ALL ABOUT DOGS and CATS Resource Center for Canine & Feline Lovers
Pet Health Articles
Go Green for Your Cat's Health
From the Editors of The Daily Cat
What do Easter lilies and antifreeze have in common? These, and many
other substances, are all poisonous to felines. “Cats have a very low
threshold for toxicity,” explains Dr. Trisha Joyce, DVM, of New York City
Veterinary Specialists. This uber-sensitivity in cats results from their body
producing little of the enzyme that other mammals rely on to break down
chemicals, leaving cats generally more vulnerable to toxins.
Jumping on the green-tech bandwagon, a handful of pet care companies are now hocking organic cat
wares to save Fluffy from the evils of plastics and perfumes. Below, Dr. Joyce weighs in on what to try and
when to proceed with caution.
Plastic has received bad press in the last few years as worried parents keep their children away from the
chemical BPA and legions of water drinkers refrain from refilling their plastic bottle empties. But is plastic
potentially bad news for your cat too? Yes, but for different reasons than for humans.
“A cat’s life span isn’t long enough that carcinogens impact them the same way as humans,” she explains.
Still, Dr. Joyce emphasizes that ceramic and metal dishes are not only better for the environment in
general but also for your cat’s skin. Plastic dishes retain bacteria and can cause chin acne, an
uncomfortable condition for your pet.
Veterinary Verdict: Choosing ceramic or metal over plastic is good for the environment and kitty’s
The slew of chemicals in traditional flea and tick products may seem like reason to stay away from them,
especially when “natural” flea remedies tout compounds that won’t pollute your pet’s bloodstream and
your family’s home. However, buyers beware. “I’m not a fan of any over-the-counter flea preparation,” Dr.
Joyce says. “You can get away with it for a dog, but cats are more sensitive and can have bad reactions.
Sometimes, chemicals can be good.”
Veterinary Verdict: Ask your veterinarian to prescribe a flea and tick medication. If you must try a natural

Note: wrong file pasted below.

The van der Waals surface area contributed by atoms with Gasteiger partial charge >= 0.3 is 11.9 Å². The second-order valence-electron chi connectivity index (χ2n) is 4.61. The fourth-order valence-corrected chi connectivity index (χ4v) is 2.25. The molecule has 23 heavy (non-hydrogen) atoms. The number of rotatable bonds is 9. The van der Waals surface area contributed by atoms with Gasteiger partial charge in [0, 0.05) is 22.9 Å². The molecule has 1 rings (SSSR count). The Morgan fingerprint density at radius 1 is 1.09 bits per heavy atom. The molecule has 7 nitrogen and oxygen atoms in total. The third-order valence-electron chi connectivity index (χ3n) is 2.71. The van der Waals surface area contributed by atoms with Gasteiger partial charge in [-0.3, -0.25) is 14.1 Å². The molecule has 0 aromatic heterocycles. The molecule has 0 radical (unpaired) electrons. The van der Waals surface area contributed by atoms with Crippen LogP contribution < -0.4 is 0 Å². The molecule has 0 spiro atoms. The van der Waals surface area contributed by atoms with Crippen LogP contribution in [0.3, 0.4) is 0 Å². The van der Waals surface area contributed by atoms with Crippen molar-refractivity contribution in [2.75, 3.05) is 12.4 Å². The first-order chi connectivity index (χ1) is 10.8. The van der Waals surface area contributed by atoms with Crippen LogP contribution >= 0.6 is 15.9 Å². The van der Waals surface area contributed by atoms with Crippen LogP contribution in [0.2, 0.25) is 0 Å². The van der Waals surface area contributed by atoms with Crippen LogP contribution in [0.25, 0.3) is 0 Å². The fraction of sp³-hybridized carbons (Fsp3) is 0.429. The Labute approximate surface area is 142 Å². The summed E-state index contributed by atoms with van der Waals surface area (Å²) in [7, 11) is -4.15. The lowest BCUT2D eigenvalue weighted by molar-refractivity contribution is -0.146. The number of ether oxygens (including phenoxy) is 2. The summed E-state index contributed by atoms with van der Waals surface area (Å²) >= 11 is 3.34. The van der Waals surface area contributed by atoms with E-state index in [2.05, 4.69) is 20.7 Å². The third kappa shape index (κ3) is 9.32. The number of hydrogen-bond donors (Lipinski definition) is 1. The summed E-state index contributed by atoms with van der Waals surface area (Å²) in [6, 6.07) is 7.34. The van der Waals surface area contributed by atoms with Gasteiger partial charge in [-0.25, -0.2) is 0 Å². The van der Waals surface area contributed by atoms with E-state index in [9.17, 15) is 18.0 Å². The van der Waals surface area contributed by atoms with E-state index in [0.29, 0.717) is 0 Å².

product, use one that’s approved by the American Veterinary Medical Association (AVMA). Check with
your pet’s doctor before applying.
Without a doubt, natural cat litter made from wheat and corn is better for the environment. It breaks
down naturally rather than spending a lifetime in a landfill. The impact on your cat’s health? Inexpensive
litters in general create more dust, which can trigger asthma attacks. If you’re concerned about your cat’s
lungs, monitor how much dust is stirred up in the burying process. Switch litters if necessary.
Veterinary Verdict: Natural cat litter is best for the environment and produces the least dust, which is also
best for your cat’s respiratory system.
Over-the-counter cat shampoos often contain perfumes, which smell pleasant to cat owners but may
irritate sensitive feline skin. If so-called organic cat shampoos are perfume-free, your pet may tolerate
them. However, veterinary-prescribed cleansers are less likely to cause dry skin and allergic reactions.
Veterinary Verdict: If you choose an organic, over-the-counter product, make sure it is cat-specific as
opposed to a general pet shampoo. Look for the AVMA seal of approval. Be on the alert for signs of
allergic reactions (e.g., excessive scratching) after the first use.
When it comes to beds, collars and toys, carcinogens are not a big kitty health concern -- for reasons
explained above -- though the well-being of the environment may be. Such items are currently made from
a variety of recycled and organically grown materials, taking less of a toll on the natural world. “With cat
toys, the main health concern is not lead paint but a small piece that may break free and be ingested by
the animal,” says Dr. Joyce.
Veterinary Verdict: If being kind to the environment is on your priority list -- and it should be -- organic cat
accessories can help you meet your goal. When buying cat toys, forgo those with small pieces that may
General Tips for Choosing Organic Cat Products
- Buy products specifically made for cats as opposed to products for all pets.
- Look for a seal of approval from the AVMA.
- If your cat is doing well on a traditional product, think twice before making a switch to organic.
- Be cautious. Consult your veterinarian before trying new cleaning or medicinal products.
While organic goods appeal to consumers for a variety of important reasons, Dr. Joyce warns that the
industry is not yet well-regulated. “Theoretically, organic has less chemicals, and that’s best for cats
because they’re so sensitive,” she says. “But I recommend caution in experimenting with new products.
Try things slowly and only in moderation.” Those are words for the healthiest cats to live their nine lives by.